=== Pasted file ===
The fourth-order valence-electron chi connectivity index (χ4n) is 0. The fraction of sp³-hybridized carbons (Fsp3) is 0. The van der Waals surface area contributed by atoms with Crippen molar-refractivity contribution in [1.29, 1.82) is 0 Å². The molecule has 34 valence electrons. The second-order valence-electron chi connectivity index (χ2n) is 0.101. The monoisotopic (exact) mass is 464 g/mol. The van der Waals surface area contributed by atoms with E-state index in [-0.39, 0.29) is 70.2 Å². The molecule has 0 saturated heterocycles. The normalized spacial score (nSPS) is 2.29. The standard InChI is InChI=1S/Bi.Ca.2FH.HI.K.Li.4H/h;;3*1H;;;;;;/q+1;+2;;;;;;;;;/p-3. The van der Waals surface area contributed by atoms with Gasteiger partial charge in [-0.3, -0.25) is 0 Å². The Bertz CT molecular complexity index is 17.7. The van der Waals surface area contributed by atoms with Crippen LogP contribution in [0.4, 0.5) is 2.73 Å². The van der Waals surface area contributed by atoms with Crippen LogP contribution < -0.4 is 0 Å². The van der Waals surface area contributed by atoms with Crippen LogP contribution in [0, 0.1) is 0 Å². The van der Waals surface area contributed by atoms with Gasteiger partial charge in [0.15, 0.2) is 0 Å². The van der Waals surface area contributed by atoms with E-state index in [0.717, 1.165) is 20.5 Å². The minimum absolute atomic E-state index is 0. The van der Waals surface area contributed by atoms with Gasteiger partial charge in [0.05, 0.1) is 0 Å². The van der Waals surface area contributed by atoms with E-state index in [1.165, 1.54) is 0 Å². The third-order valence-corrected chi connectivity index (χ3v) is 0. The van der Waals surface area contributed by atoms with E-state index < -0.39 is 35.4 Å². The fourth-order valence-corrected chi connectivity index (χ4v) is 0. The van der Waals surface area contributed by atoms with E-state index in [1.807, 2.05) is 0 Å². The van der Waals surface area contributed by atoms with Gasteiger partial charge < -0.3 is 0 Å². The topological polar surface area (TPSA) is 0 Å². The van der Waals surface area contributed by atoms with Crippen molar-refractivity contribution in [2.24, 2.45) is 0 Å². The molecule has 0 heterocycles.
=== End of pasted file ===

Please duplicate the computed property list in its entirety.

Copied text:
The fourth-order valence-electron chi connectivity index (χ4n) is 0. The fraction of sp³-hybridized carbons (Fsp3) is 0. The van der Waals surface area contributed by atoms with Crippen molar-refractivity contribution in [1.29, 1.82) is 0 Å². The molecule has 34 valence electrons. The second-order valence-electron chi connectivity index (χ2n) is 0.101. The monoisotopic (exact) mass is 464 g/mol. The van der Waals surface area contributed by atoms with E-state index in [-0.39, 0.29) is 70.2 Å². The molecule has 0 saturated heterocycles. The normalized spacial score (nSPS) is 2.29. The standard InChI is InChI=1S/Bi.Ca.2FH.HI.K.Li.4H/h;;3*1H;;;;;;/q+1;+2;;;;;;;;;/p-3. The van der Waals surface area contributed by atoms with Gasteiger partial charge in [-0.3, -0.25) is 0 Å². The Bertz CT molecular complexity index is 17.7. The van der Waals surface area contributed by atoms with Crippen LogP contribution in [0.4, 0.5) is 2.73 Å². The van der Waals surface area contributed by atoms with Crippen LogP contribution < -0.4 is 0 Å². The van der Waals surface area contributed by atoms with Crippen LogP contribution in [0, 0.1) is 0 Å². The van der Waals surface area contributed by atoms with Gasteiger partial charge in [0.15, 0.2) is 0 Å². The van der Waals surface area contributed by atoms with E-state index in [0.717, 1.165) is 20.5 Å². The minimum absolute atomic E-state index is 0. The van der Waals surface area contributed by atoms with Gasteiger partial charge in [0.05, 0.1) is 0 Å². The van der Waals surface area contributed by atoms with E-state index in [1.165, 1.54) is 0 Å². The third-order valence-corrected chi connectivity index (χ3v) is 0. The van der Waals surface area contributed by atoms with E-state index < -0.39 is 35.4 Å². The fourth-order valence-corrected chi connectivity index (χ4v) is 0. The van der Waals surface area contributed by atoms with E-state index in [1.807, 2.05) is 0 Å². The van der Waals surface area contributed by atoms with Gasteiger partial charge < -0.3 is 0 Å². The topological polar surface area (TPSA) is 0 Å². The van der Waals surface area contributed by atoms with Crippen molar-refractivity contribution in [2.24, 2.45) is 0 Å². The molecule has 0 heterocycles.